The George Sand-Gustave Flaubert Letters eBook

This eBook from the Gutenberg Project consists of approximately 452 pages of information about The George Sand-Gustave Flaubert Letters.

Politics is a comedy just now.  We have had tragedy, shall we end with the opera or with the operetta?  I read my paper conscientiously every morning; but aside from that moment, it is impossible for me to think of it or to be interested in it.  All of it is absolutely void of any ideal whatsoever, and therefore I cannot get up any interest in any of the persons concerned in that scullery.  All of them are slaves of fact because they have been born slaves of themselves.

My dear little girls are well.  Aurore is a well-set-up girl, a beautiful upright soul in a strong body.  The other one is grace and sweetness.  I am always an assiduous and a patient teacher, and very little time is left to me to write professionally, seeing that I cannot keep awake after midnight and that I want to spend all my evening with my family; but this lack of time stimulates me and makes me find a true pleasure in digging away; it is like a forbidden fruit that I taste in secret.

All my dear world embraces you and rejoices to hear that you are better.  Did I send you Flamarande and the pictures of my little girls?  If not, send me a line, and I send you both.

Your old troubadour who loves you,

G. Sand

Embrace your charming niece for me.  What a good and lovely letter she wrote me!  Tell her that I beg her to take care of herself and to please get well quickly.

What do you mean!  Littre a senator?  It is impossible to believe it when one knows what the Chamber is.  All the same it must be congratulated for this attempt at self-respect.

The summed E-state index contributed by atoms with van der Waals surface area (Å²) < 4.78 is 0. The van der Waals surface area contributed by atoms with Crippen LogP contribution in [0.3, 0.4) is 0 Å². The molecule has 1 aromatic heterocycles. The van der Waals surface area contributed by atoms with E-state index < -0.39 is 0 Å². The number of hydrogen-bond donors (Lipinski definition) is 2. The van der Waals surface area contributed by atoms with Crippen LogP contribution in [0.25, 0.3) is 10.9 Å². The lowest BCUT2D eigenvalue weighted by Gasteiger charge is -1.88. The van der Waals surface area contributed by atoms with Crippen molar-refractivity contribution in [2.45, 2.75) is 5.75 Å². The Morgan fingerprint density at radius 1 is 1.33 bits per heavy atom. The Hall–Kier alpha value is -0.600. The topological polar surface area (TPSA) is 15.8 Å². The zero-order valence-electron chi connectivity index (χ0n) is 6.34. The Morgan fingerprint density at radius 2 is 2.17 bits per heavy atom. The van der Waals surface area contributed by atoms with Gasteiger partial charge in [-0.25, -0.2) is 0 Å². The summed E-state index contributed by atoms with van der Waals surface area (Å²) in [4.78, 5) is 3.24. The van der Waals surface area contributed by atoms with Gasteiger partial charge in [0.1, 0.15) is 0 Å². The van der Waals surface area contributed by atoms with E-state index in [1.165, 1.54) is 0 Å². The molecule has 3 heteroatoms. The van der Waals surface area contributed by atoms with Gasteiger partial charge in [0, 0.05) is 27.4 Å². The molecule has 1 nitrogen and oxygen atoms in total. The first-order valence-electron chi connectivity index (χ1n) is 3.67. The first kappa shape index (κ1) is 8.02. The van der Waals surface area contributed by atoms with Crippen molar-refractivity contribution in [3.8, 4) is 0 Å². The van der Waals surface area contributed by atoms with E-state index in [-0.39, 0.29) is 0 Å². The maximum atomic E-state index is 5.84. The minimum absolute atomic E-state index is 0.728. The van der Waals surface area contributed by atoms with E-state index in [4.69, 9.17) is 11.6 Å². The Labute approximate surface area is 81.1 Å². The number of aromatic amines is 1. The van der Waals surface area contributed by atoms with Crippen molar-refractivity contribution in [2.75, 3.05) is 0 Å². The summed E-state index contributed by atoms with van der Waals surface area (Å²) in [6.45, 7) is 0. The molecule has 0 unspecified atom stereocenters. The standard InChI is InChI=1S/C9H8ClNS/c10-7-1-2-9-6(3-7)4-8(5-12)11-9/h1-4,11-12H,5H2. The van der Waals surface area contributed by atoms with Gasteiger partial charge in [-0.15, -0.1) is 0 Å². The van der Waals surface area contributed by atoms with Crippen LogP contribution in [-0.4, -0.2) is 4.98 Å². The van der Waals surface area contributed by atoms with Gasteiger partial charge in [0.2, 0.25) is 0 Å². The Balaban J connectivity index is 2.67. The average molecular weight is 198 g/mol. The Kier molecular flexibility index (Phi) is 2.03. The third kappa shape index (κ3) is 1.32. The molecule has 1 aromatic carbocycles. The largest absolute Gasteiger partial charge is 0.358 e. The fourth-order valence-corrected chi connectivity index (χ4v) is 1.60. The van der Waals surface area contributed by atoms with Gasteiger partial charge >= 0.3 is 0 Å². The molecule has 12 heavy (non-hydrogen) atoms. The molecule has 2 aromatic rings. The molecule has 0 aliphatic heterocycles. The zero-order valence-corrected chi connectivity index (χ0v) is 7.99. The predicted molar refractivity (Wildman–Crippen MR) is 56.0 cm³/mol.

CCCI.  TO GEORGE SAND December, 1875

Your good letter of the 18th, so maternally tender, has made me reflect a great deal.  I have reread it ten times, and I shall confess to you that I am not sure that I understand it.  Briefly, what do you want me to do?  Make your instructions exact.

I am constantly doing all that I can to enlarge my brain, and I work in the sincerity of my heart.  The rest does not depend on me.

I do not enjoy making “desolation,” believe me, but I cannot change my eyes!  As for my “lack of convictions,” alas!  I choke with convictions.  I am bursting with anger and restrained indignation.  But according to the ideal of art that I have, I think that the artist should not manifest anything of his own feelings, and that the artist should not appear any more in his work than God in nature.  The man is nothing, the work is everything!  This method, perhaps mistakenly conceived, is not easy to follow.  And for me, at least, it is a sort of permanent sacrifice that I am making to good taste.  It would be agreeable to me to say what I think and to relieve Mister Gustave Flaubert by words, but of what importance is the said gentleman?

I think as you do, dear master, that art is not merely criticism and satire; moreover, I have never tried to do intentionally the one nor the other.  I have always tried to go into the soul of things and to stick to the greatest generalities, and I have purposely turned aside from the accidental and the dramatic.  No monsters and no heroes!

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The George Sand-Gustave Flaubert Letters from Project Gutenberg. Public domain.
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